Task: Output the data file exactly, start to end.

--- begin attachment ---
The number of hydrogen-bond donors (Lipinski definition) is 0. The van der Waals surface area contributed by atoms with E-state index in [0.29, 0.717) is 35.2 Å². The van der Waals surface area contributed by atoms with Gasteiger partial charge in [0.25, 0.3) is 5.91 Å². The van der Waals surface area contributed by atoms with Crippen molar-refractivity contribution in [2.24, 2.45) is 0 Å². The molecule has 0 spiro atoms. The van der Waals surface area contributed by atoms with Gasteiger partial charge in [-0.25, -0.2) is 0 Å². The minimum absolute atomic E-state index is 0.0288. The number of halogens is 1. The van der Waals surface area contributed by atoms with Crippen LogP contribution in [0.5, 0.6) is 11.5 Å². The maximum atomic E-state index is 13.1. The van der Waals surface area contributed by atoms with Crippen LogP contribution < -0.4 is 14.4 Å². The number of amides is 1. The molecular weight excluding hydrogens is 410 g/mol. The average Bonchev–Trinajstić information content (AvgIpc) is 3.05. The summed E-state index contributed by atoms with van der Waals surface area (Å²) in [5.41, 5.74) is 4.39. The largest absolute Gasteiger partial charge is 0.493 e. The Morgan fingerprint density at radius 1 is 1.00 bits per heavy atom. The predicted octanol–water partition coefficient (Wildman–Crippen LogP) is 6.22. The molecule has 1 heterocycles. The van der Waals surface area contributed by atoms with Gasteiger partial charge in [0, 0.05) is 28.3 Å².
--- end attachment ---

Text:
The number of hydrogen-bond donors (Lipinski definition) is 0. The van der Waals surface area contributed by atoms with E-state index in [0.29, 0.717) is 35.2 Å². The van der Waals surface area contributed by atoms with Gasteiger partial charge in [0.25, 0.3) is 5.91 Å². The van der Waals surface area contributed by atoms with Crippen molar-refractivity contribution in [2.24, 2.45) is 0 Å². The molecule has 0 spiro atoms. The van der Waals surface area contributed by atoms with Gasteiger partial charge in [-0.25, -0.2) is 0 Å². The minimum absolute atomic E-state index is 0.0288. The number of halogens is 1. The van der Waals surface area contributed by atoms with Crippen LogP contribution in [0.5, 0.6) is 11.5 Å². The maximum atomic E-state index is 13.1. The van der Waals surface area contributed by atoms with Crippen LogP contribution < -0.4 is 14.4 Å². The number of amides is 1. The molecular weight excluding hydrogens is 410 g/mol. The average Bonchev–Trinajstić information content (AvgIpc) is 3.05. The summed E-state index contributed by atoms with van der Waals surface area (Å²) in [5.41, 5.74) is 4.39. The largest absolute Gasteiger partial charge is 0.493 e. The Morgan fingerprint density at radius 1 is 1.00 bits per heavy atom. The predicted octanol–water partition coefficient (Wildman–Crippen LogP) is 6.22. The molecule has 1 heterocycles. The van der Waals surface area contributed by atoms with Gasteiger partial charge in [0, 0.05) is 28.3 Å².